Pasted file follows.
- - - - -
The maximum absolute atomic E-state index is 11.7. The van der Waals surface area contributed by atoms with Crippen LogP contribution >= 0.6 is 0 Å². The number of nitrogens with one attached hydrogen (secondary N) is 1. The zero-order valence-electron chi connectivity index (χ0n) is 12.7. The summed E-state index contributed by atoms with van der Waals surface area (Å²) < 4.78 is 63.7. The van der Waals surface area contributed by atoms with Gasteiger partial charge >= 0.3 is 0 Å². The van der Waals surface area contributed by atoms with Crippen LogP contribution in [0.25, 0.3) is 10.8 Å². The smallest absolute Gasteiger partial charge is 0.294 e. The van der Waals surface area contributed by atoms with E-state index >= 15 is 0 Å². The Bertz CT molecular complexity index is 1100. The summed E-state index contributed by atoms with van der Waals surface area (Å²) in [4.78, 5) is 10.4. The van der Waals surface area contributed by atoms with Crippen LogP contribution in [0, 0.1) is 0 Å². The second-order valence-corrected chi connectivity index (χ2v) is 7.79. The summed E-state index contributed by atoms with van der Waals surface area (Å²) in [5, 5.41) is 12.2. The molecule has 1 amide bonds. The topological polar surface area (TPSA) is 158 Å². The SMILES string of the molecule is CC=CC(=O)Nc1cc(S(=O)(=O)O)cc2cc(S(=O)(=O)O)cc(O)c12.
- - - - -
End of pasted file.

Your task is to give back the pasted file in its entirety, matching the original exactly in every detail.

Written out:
The maximum absolute atomic E-state index is 11.7. The van der Waals surface area contributed by atoms with Crippen LogP contribution >= 0.6 is 0 Å². The number of nitrogens with one attached hydrogen (secondary N) is 1. The zero-order valence-electron chi connectivity index (χ0n) is 12.7. The summed E-state index contributed by atoms with van der Waals surface area (Å²) < 4.78 is 63.7. The van der Waals surface area contributed by atoms with Gasteiger partial charge >= 0.3 is 0 Å². The van der Waals surface area contributed by atoms with Crippen LogP contribution in [0.25, 0.3) is 10.8 Å². The smallest absolute Gasteiger partial charge is 0.294 e. The van der Waals surface area contributed by atoms with E-state index >= 15 is 0 Å². The Bertz CT molecular complexity index is 1100. The summed E-state index contributed by atoms with van der Waals surface area (Å²) in [4.78, 5) is 10.4. The van der Waals surface area contributed by atoms with Crippen LogP contribution in [0, 0.1) is 0 Å². The second-order valence-corrected chi connectivity index (χ2v) is 7.79. The summed E-state index contributed by atoms with van der Waals surface area (Å²) in [5, 5.41) is 12.2. The molecule has 1 amide bonds. The topological polar surface area (TPSA) is 158 Å². The SMILES string of the molecule is CC=CC(=O)Nc1cc(S(=O)(=O)O)cc2cc(S(=O)(=O)O)cc(O)c12.